Apr 1, 2009 3 min read

Company-Wide Business Agility and the Soviets

Until recently, most of the discussion around Agile has been strictly limited to software development teams. We focused on building and testing and shipping software more effectively, with PMs/POs managing backlogs and user stories. As software companies mature in their adoption of agile, though, it’s becoming clear that agile uncovers inefficiencies throughout the company. It also creates opportunities for executives to drive improvement in market-facing groups such as Support, Marketing, Professional Services, and Channel Sales.

Said another way, if an agile approach can improve how we build software (through collaboration, whole teams, incremental improvement, focus on value, frequent customer input, better estimation, velocity-based metrics…) then it can also help us improve how we understand our markets and serve our customers. Agile moving beyond the engineering cycle.

Tom Grant, a Forrester analyst who covers agile and product management, brought early results of his research on business agility to P-Camp. He has divided technology companies into

  • An agile “vanguard” implementing first-wave improvements in their software development models, and
  • Agile “transformation” companies making broad corporate-wide improvements in understanding customers and cross-departmental coordination.
5 Year Plan

Tom framed this geopolitically, as “the end of Soviet-style development.” He reminded us that Soviet five-year plans had little to do with the reality of hungry Russians and empty store shelves. In the same vein, technology companies with top-down command-and-control waterfalls tend to be unresponsive and overly optimistic. They often lack good market-sensing mechanisms or useful bottoms-up development metrics, so they routinely deliver unexciting products later than planned.

We’re seeing lots of companies enter this “transformational” phase. Having nurtured a handful of agile development teams for a year or two, they are bumping up against bigger company-wide coordination and planning issues. They are experiencing an “impedance mismatch” where some product teams are building great software faster than the rest of the company can handle. And faster than they can monetize it.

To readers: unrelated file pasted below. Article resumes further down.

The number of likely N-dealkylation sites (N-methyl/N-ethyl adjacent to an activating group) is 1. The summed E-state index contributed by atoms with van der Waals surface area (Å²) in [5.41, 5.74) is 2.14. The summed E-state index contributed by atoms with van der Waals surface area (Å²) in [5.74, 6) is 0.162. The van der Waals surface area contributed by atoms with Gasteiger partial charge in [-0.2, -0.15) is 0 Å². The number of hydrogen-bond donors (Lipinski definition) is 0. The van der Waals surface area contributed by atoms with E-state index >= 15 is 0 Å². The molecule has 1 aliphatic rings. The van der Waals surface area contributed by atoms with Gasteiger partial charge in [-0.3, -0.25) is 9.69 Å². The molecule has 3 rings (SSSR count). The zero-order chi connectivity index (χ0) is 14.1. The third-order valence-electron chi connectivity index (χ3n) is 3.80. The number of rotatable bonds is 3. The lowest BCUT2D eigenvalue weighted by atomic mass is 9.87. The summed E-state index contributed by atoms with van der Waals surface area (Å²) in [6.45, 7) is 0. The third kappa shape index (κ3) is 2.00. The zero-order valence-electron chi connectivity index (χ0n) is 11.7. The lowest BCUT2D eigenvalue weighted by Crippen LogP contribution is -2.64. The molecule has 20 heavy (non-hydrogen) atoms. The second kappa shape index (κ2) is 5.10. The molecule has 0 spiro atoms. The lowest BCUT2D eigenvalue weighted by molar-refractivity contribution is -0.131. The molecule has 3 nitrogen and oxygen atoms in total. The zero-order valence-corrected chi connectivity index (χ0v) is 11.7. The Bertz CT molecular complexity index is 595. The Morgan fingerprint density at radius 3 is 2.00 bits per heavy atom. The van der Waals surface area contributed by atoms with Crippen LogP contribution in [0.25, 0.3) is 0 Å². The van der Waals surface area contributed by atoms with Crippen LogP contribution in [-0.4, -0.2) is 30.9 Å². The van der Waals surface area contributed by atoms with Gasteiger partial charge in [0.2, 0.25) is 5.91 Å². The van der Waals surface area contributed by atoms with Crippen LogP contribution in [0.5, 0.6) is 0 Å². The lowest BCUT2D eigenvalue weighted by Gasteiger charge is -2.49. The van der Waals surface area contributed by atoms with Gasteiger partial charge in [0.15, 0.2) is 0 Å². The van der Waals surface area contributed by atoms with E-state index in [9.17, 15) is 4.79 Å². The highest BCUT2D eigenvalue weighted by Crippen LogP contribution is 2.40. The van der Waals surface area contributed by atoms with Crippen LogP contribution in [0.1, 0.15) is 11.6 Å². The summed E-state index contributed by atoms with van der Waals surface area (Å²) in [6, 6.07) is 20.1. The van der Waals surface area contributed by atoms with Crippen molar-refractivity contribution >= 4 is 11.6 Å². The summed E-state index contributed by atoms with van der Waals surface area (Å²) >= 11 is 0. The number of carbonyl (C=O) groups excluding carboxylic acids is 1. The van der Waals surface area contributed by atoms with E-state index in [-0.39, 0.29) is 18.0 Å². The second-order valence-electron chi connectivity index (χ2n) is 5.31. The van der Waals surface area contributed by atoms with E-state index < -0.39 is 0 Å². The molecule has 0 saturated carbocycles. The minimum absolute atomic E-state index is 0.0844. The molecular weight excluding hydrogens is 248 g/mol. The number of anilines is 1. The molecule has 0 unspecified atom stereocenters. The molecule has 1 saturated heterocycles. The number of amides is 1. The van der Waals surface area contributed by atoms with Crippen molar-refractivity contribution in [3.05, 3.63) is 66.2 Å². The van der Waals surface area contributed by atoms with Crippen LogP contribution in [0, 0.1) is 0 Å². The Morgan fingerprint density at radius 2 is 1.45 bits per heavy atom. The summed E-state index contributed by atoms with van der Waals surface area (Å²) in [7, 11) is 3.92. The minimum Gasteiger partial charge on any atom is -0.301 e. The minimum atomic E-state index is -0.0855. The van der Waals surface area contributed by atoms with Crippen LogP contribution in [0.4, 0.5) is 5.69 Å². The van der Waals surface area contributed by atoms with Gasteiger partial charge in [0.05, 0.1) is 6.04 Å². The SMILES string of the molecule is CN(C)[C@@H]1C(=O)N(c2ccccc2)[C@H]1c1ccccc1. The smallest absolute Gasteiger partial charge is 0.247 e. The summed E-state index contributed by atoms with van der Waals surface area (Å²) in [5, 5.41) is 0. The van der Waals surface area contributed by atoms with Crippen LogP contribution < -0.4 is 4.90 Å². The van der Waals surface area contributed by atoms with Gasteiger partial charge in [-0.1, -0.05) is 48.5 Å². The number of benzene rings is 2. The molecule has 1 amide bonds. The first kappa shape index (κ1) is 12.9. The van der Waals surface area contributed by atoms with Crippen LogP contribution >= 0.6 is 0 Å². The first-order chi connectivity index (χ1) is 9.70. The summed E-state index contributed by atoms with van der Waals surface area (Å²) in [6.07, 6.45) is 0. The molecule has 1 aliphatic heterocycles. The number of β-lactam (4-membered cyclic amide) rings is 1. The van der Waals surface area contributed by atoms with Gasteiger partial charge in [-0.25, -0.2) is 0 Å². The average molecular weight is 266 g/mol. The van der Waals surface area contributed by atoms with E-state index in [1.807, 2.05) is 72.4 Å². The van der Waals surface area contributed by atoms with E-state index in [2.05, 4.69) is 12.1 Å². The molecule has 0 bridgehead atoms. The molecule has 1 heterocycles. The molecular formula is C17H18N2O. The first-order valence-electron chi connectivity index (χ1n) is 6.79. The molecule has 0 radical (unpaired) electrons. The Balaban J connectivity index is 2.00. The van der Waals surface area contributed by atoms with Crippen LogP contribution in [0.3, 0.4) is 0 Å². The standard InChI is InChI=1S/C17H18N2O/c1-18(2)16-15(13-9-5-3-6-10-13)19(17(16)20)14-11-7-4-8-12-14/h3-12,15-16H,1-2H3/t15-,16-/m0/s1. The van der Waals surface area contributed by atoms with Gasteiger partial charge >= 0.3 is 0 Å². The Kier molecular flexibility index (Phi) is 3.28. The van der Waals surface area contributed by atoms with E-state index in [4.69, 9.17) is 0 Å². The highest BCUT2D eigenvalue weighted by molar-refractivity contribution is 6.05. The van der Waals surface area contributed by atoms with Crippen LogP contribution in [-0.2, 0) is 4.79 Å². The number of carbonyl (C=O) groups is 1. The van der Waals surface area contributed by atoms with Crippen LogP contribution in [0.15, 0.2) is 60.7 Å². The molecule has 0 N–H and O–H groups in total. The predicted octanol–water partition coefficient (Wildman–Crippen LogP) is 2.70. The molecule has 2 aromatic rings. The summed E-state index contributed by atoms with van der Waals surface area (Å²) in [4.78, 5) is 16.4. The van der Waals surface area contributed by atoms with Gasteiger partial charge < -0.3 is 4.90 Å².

This next phase of business agility is about cross-functional coordination and a deeper understanding of customer needs throughout the organization. Your company is at the head of the class if you’re starting to

  • Scale up roadmapping and portfolio planning to keep pace with faster software delivery
  • Add rapid feedback mechanisms and crowdsourcing to ‘voice of the customer’ programs so you can constantly feed hungry product owners
  • Double how often you train resellers and channel partner
  • Share user stories with Professional Services so that some customer needs can be addressed with services as well as products
  • Notice which of your competitors are tuned in to the market

Tom’s data* shows that 54% of surveyed companies working on “agile transformation” report a deeper understanding of market needs. 58% reported improved coordination among functional groups. See his full Forrester report.

[Organizationally, this transformation puts even more pressure on Product Management. PMs have always been the coordinators between highly technical developers and market-facing groups. Agile has boosted this work another 60%, typically split out to Product Owners or technical PMs. Business Agility demands even more cross-functional collaboration, product knowledge, value assessment, market thinking and creative problem-solving. If you’re an executive in charge of product managers/product owners/program managers/product marketers, you’ll need to budget for more staff and more training.]


There’s been a very solid wall between the software development process and the delivery of marketable technology solutions. It”s time to demand that “Mr. Executive, tear down this wall!”


* This was an early look at unpublished ongoing research. It’s likely to change shape and content before publication to Forrester’s subscribers.

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